Defer Statement in V Language

Written by on April 20, 2023 in Programming, Vlang with 0 Comments

The defer statement in Vlang causes code to be executed when the enclosing function returns. This feature is inspired by Golang, but is slightly more flexible since it allows any block of code to be associated with defer instead of just a function call.

defer is used primarily to handle “clean up” logic, such as closing files, etc. For those who are familiar with C++, RAII is the common idiom to implement acquisition of resources in constructors and releasing them in destructors. In Vlang where such a luxury is not available, defer statement comes in handy for freeing resources. Of course, any logic can go into the defer block.

Let us look at some examples to understand how defer can be used.

The "defer" Statement

The “defer” Statement

In the above example, the defer block contains two statements, one to write some text into the trace file and the other to close the file. Even though this block appears “lexically” in the beginning of the function, it will be executed only when the function “returns”. In other words, it will be executed either after line 19, or after line 23, depending on the actual path taken. In this case, the argument to the function determines the actual path taken. Let us see this in action.

Here is the main function:

The Main Function

The Main Function

Here we are calling the function by passing “false” as argument. As a result, the “if” condition succeeds and the function returns after line 19. At this point, our defer block will be executed.

The Output

The Output

A look at the trace file shows that the defer block is executed after the “if” block code.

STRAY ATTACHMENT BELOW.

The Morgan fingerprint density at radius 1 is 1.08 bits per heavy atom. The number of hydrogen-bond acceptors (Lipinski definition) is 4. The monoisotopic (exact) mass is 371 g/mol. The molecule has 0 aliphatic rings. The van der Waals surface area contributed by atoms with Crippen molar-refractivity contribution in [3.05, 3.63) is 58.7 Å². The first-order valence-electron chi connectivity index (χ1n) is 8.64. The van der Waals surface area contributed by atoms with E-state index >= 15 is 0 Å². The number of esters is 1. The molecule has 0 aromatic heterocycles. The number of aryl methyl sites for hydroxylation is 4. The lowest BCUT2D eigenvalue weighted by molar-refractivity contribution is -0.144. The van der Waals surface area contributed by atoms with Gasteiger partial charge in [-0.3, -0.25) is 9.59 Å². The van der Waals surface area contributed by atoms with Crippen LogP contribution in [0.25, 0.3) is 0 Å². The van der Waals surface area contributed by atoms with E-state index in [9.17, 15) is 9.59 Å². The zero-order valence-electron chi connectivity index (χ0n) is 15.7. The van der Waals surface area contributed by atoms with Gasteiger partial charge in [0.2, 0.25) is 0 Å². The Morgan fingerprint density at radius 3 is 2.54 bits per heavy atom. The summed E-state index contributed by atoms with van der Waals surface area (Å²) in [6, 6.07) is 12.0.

Let us call the same function now, but passing “true” this time:

Passing "true" as Argument

Passing “true” as Argument

Here is the corresponding trace:

Program Output

Program Output

This time, the “if” block is bypassed and line 23 is executed, followed by defer block.

This example demonstrates how the defer statement can be used to implement “clean up” logic just before function return.

Multiple “defer” Statements

Is it possible to define multiple defer statements inside a function? The answer is “yes”. Take a look at the following code:

Multiple "defer" Statements

Multiple “defer” Statements

In the above example, we have two defer statements inside the function. In addition, the function returns a value to the caller. When multiple defer statements are present, these statements will be executed in the “reverse” order and the returned value will be made available to the caller (we are not using the returned value). Here is the “main” function:

Calling from Main

Calling from Main

And here is the output:

Program Output

Program Output

An important point should be mentioned here. If you look at line 33, you can see that I have commented the “return” statement. Why? Simply because it doesn’t make sense to have a “return” statement inside a defer block. Since, by definition, the defer block is called just before returning from the function, allowing a “return” inside the block will cause infinite loop!

The Impact of “panic”

We all know that returning from a function is the normal function call behavior. And we have seen how the defer statement is guaranteed to be executed “just before” the function returns normally. What if there is an abnormal situation during program execution? In V language, the “panic” function is used to signal an “abnormal” situation. In this case, the program terminates abruptly, perhaps printing a stack trace, etc. Will the defer block be executed in such a situation? The answer is No. The following function demonstrates this.

Calling "panic"

Calling “panic”

Depending on the argument passed to the function, the function will return normally, or exit through “panic”.
Let us see what happens when we pass “false”, therefore bypassing the “if” block:

The main Function

The “main” Function

Here is the output:

Output from Program

Output from Program

The defer block is executed as expected. Let us now pass “true”, triggering a panic:

Passing "true" This Time

Passing “true” This Time

This is what happens in this case:

Abnormal Termination

Abnormal Termination

We can see that the defer block is not executed.

It is important to stress that the defer statement is executed when a function “returns normally” and not when there is an abnormal exit. Nevertheless, it gives us a convenient point to define our “resource clean up” code.

You can download the source file here. I have used V 0.3.3 for testing my code.

Have a nice week!

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